Ever hopeful, the Blues was sure that in the second set the Mule would come calling with flowers and chocolates and the promise of so much sweetness in the dark. But, alas, it was not to be. Instead, the Mule launched into its second album, Dose (1998, Volcano). The second song of the set brought forth another cover, again, not strictly blues, but Jimi Hendrix’ “If 6 Was 9.” Two songs from the Mule’s third album, Life Before Insanity (2000, Capricorn) seeped into the set, “No Need to Suffer” and “Tastes Like Wine.”
Set 2 ended in a heavy metal frenzy with “Blind Man in the Dark.” As the band left the stage, the Blues held out hope that perhaps the encore could provide at least one of those good-night kisses on the doorstep. But the Blues didn’t kid itself. It was obvious by this time, that the Mule was reliving its past, a time when it was a startup operation, when the band was in its original configuration as a power trio with the late Allen Woody on bass. No, the Blues knew it was destined to go home alone. Sure enough, the aforementioned “Tastes Like Wine” concluded the evening. The only surprise there was that this song is a delicate ballad standing in stark contrast to the energy of the set closer, “Blind Man in the Dark.”
Haynes said little during the concert aside from a couple of queries about the status of the crowd’s happiness quotient. But as he left the stage after the encore, he thanked the audience and then said, “It’s been a special evening.” And it was. Almost always, the Mule mixes it up with old songs, new songs and in between songs. But Saturday night was a night for nostalgia, for reliving earlier times from the 20th Century and enjoying those happy memories. Clearly, the Blues disagreed. By this point, the Blues was sitting at the bar, alone, knocking back whiskey.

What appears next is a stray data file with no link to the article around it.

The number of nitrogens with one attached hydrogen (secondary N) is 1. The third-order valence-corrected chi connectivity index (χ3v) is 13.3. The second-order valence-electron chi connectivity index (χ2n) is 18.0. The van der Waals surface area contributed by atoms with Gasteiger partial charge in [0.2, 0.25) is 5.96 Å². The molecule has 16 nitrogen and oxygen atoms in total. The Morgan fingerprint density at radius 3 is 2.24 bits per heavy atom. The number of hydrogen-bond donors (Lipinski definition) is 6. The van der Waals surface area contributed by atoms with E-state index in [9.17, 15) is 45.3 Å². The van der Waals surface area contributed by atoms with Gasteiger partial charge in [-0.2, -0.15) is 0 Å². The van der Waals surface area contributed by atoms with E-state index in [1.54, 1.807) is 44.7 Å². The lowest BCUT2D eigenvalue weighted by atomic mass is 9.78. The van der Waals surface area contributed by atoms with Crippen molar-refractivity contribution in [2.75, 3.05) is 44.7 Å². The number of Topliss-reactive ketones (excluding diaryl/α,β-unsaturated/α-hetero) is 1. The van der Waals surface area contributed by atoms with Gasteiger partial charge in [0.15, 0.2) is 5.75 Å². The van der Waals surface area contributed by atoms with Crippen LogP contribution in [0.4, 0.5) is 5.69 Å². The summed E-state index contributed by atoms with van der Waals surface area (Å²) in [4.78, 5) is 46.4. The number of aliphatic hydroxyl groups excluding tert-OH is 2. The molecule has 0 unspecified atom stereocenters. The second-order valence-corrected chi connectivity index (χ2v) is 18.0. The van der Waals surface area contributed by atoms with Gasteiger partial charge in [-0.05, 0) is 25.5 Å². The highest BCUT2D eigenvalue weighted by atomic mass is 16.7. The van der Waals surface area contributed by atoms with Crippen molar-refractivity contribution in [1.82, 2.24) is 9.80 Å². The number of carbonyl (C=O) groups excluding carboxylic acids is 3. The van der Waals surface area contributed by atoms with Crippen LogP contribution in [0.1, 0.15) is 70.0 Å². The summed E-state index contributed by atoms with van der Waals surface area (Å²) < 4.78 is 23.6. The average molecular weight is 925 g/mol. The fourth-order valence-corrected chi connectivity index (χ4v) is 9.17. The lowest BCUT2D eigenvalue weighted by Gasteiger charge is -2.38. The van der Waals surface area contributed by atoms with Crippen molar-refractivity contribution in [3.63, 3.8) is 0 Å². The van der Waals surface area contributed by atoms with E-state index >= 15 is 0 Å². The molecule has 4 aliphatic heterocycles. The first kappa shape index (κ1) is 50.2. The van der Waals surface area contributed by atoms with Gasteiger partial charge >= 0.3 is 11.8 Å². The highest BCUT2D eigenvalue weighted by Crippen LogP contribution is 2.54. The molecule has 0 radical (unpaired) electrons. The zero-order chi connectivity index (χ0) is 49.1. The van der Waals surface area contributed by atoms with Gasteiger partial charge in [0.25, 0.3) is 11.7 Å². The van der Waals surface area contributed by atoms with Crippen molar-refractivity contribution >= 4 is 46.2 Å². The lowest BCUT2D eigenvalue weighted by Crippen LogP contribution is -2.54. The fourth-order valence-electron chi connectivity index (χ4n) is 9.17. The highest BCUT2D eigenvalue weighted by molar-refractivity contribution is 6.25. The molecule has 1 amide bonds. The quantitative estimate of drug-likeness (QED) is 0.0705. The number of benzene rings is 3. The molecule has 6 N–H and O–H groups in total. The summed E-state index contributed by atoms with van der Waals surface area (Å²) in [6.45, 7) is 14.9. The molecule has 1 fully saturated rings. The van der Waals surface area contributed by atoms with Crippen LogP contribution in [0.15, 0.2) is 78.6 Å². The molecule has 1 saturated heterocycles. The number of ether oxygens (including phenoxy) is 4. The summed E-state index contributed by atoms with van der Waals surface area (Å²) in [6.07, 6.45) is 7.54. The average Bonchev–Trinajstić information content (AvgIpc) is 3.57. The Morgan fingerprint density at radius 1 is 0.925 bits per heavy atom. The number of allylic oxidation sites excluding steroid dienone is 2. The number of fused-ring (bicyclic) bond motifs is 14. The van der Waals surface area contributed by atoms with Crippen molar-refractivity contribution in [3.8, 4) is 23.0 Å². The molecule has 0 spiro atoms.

But look Blues, you should have known hooking up with an outfit like the Mule, whose musical vocabulary is broad and deep, would bring problems. Sure, there will be further flirtations in the future, but face it, you’re going to have to share this band with others. The Mule just can’t stay true to a single musical form. But, Blues, you should keep this in mind: Son House, one of your most faithful adherents said this about you: “Ain’t no Blues but the Blues between a man and a woman.” You can amend that statement to include the feelings between you and a band like the Mule. For now Blues, you’ll just have to suffer with the blues.
Grinnin’ in Your Face
Painted Silver Light
Grinnin’ reprise> Mother Earth>slow blues jam> Mother Earth
Sin’s a Good Man’s Brother
Raven Black Night
Larger Than Life>If 6 was 9>Larger Than Life
Game Face>Mountain Jam>Game Face
No Need to Suffer
Birth of the Mule, Les Brers quote
Blind Man in the Dark
Tastes Like Wine
Warren Haynes, guitars, vocals
Matt Abts, drums
Danny Louis, keyboards, guitar, backing vocals
Jorgen Carlsson, bass